So there it is - a long post for me. Not particularly high-brow - but it represents a lifetime's love or reading.
## My mother died in 1972 - if she were doing this list, two books would dominate, and although they would never be on my list - seeing her reading them time and time again had a profound influence of my learning that reading was a joy. Those two books were Lady Eleanor Smith's "Red Wagon." and Baroness Orczy's "The Scarlet Pimpernel."


jinksy said...

I am in awe of a brain that remembers authors and titles! I've devoured many, many books, but rarely do those two pieces of information remain. The words I've read end up like your collage made from all those beautiful fabrics; they create their own pictures as my mind creates things that are the sum of all the parts that have fashioned me over the years.

Derrick said...

Hello Weaver,

Like Jinksy, I admire your ability to make a list of this kind. Although I like books now, they did not feature as possessions or library loans in our house when I was young.There is a great deal I still have to discover!

willow said...

Wonderful list, Ms. Weaver! I also had a teacher named Smith, Mrs. Smith, who encouraged my love of poetry.

Leilani Lee said...

I too grew up in a "let's go to the library" household because they didn't have money to buy books. What an amazing list. I just recently picked up a small volume of poetry on the "remainder" table at the big book store -- my favorite collection of the dead poets vanished in one of our many moves. Some of these authors are familiar, some are not. But if you like them, I must try to find them. Must go to library forthwith!

Dave King said...

Lovely post, lots of places where I could intone "Amen". Your father must be of my generation, for I, too, was of the learning poetry by heart time. I, too travelled vicariously. Good to hear someone speaking up for travel books as works of literature.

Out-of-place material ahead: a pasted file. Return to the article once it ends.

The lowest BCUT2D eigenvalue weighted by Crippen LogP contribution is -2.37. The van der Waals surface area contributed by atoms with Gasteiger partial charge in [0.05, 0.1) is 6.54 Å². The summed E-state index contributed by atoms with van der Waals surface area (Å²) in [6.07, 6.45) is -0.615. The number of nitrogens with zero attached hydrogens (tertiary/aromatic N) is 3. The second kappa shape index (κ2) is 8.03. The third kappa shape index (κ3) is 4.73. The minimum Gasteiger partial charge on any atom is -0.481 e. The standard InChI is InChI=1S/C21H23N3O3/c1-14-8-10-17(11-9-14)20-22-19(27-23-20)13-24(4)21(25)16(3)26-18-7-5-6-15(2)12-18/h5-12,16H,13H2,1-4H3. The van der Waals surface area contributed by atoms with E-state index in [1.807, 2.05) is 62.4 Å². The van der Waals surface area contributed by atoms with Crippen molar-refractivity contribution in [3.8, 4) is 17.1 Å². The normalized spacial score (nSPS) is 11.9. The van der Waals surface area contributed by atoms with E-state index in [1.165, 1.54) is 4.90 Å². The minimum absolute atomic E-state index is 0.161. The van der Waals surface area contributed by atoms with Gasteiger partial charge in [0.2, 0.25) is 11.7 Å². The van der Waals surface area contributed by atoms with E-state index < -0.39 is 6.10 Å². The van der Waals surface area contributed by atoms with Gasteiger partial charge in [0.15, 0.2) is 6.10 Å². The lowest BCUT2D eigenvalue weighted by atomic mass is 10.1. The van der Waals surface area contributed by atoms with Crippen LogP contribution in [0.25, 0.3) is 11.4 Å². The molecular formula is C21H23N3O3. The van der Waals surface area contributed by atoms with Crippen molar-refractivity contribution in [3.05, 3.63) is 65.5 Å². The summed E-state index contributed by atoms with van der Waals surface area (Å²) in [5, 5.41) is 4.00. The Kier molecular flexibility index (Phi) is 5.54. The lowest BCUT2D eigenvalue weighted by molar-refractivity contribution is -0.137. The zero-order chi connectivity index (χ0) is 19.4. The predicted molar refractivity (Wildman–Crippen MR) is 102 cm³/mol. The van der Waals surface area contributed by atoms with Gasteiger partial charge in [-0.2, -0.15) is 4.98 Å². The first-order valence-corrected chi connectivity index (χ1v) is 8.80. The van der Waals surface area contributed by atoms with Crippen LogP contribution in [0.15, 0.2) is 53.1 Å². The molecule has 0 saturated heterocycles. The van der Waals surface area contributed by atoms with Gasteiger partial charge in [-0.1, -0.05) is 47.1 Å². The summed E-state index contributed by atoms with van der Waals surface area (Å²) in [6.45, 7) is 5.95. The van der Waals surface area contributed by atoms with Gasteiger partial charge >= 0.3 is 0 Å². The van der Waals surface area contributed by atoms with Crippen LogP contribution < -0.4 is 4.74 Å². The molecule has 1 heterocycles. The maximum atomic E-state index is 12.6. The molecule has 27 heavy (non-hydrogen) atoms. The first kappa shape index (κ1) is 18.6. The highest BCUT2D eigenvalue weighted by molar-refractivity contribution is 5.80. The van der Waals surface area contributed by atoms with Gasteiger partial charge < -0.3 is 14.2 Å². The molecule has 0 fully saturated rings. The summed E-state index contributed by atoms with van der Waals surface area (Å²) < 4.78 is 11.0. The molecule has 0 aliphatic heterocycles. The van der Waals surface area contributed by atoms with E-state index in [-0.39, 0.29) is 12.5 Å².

Poet in Residence said...

What a memory! The first book I remember reading was a Rupert the Bear Annual, then I graduated via Biggles, Sherlock Holmes, Treasure Island etc. I think the first poem that impressed was The Traveller "Is there anybody said the traveller knocking on the moonlit door and his horse champed the grasses of the forest's ferny floor..." or something like that. But all this is lost in a long ago fog. I can't remember my dad reading anything except newspapers and large manuals with technical drawings that had to do with old cars to bits. Mum's idea of reading was Peoples Friend, Womans Own and knitting patterns.
I agree with you about The Great Gatsby. It's a super book. I have a copy somewhere. Must be due for another read.
The only poem I know by Donne is:
John Donne
Ann Donne
- - Undone.

Crafty Green Poet said...

Excellent list, fascinating to read, thanks for sharing. Particularly interested in your recommendation of John Lister Kaye as i have one of his books which i'll read pretty soon.

Reading everyone else's lists makes me remember books that I left off my list.

Like Poet in Residence, Rupert the Bear annuals probably play a large part in my early reading memories,....

Jenn Jilks said...